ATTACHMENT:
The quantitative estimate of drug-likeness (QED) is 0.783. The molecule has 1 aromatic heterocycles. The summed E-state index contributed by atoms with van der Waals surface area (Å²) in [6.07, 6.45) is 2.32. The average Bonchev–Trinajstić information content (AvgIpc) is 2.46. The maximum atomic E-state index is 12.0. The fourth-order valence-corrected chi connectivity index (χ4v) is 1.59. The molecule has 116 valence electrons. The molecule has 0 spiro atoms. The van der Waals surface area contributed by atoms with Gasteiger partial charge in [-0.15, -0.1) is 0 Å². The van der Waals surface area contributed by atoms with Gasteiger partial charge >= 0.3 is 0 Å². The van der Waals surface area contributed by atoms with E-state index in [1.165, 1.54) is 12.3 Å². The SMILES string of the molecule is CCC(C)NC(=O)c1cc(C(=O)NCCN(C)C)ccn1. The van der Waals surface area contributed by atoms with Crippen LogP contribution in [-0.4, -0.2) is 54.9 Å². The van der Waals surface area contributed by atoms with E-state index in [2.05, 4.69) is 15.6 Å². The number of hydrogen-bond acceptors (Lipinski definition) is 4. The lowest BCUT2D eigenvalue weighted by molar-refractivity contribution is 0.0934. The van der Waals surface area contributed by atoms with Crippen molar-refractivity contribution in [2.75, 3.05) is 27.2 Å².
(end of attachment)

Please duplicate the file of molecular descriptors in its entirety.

The quantitative estimate of drug-likeness (QED) is 0.783. The molecule has 1 aromatic heterocycles. The summed E-state index contributed by atoms with van der Waals surface area (Å²) in [6.07, 6.45) is 2.32. The average Bonchev–Trinajstić information content (AvgIpc) is 2.46. The maximum atomic E-state index is 12.0. The fourth-order valence-corrected chi connectivity index (χ4v) is 1.59. The molecule has 116 valence electrons. The molecule has 0 spiro atoms. The van der Waals surface area contributed by atoms with Gasteiger partial charge in [-0.15, -0.1) is 0 Å². The van der Waals surface area contributed by atoms with Gasteiger partial charge >= 0.3 is 0 Å². The van der Waals surface area contributed by atoms with E-state index in [1.165, 1.54) is 12.3 Å². The SMILES string of the molecule is CCC(C)NC(=O)c1cc(C(=O)NCCN(C)C)ccn1. The van der Waals surface area contributed by atoms with Crippen LogP contribution in [-0.4, -0.2) is 54.9 Å². The van der Waals surface area contributed by atoms with E-state index in [2.05, 4.69) is 15.6 Å². The number of hydrogen-bond acceptors (Lipinski definition) is 4. The lowest BCUT2D eigenvalue weighted by molar-refractivity contribution is 0.0934. The van der Waals surface area contributed by atoms with Crippen molar-refractivity contribution in [2.75, 3.05) is 27.2 Å².